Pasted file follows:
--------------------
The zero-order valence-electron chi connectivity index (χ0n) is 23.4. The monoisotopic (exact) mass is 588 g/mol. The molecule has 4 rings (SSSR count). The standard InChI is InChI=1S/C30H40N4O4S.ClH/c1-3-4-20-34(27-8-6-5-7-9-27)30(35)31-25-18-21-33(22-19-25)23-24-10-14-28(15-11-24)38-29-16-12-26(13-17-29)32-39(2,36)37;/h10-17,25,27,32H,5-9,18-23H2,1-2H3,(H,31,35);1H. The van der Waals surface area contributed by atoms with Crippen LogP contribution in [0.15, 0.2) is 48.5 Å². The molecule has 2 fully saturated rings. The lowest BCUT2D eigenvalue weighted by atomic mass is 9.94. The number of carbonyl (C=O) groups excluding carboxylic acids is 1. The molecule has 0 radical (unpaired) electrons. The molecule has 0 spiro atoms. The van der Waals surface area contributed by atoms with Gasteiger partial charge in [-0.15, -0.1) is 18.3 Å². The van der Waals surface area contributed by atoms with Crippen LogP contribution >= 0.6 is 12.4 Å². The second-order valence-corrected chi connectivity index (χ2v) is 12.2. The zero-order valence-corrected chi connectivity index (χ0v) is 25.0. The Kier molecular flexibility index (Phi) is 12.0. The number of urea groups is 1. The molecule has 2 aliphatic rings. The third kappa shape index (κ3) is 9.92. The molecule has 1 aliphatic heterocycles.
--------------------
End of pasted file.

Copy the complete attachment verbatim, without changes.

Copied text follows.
The zero-order valence-electron chi connectivity index (χ0n) is 23.4. The monoisotopic (exact) mass is 588 g/mol. The molecule has 4 rings (SSSR count). The standard InChI is InChI=1S/C30H40N4O4S.ClH/c1-3-4-20-34(27-8-6-5-7-9-27)30(35)31-25-18-21-33(22-19-25)23-24-10-14-28(15-11-24)38-29-16-12-26(13-17-29)32-39(2,36)37;/h10-17,25,27,32H,5-9,18-23H2,1-2H3,(H,31,35);1H. The van der Waals surface area contributed by atoms with Crippen LogP contribution in [0.15, 0.2) is 48.5 Å². The molecule has 2 fully saturated rings. The lowest BCUT2D eigenvalue weighted by atomic mass is 9.94. The number of carbonyl (C=O) groups excluding carboxylic acids is 1. The molecule has 0 radical (unpaired) electrons. The molecule has 0 spiro atoms. The van der Waals surface area contributed by atoms with Gasteiger partial charge in [-0.15, -0.1) is 18.3 Å². The van der Waals surface area contributed by atoms with Crippen LogP contribution >= 0.6 is 12.4 Å². The second-order valence-corrected chi connectivity index (χ2v) is 12.2. The zero-order valence-corrected chi connectivity index (χ0v) is 25.0. The Kier molecular flexibility index (Phi) is 12.0. The number of urea groups is 1. The molecule has 2 aliphatic rings. The third kappa shape index (κ3) is 9.92. The molecule has 1 aliphatic heterocycles.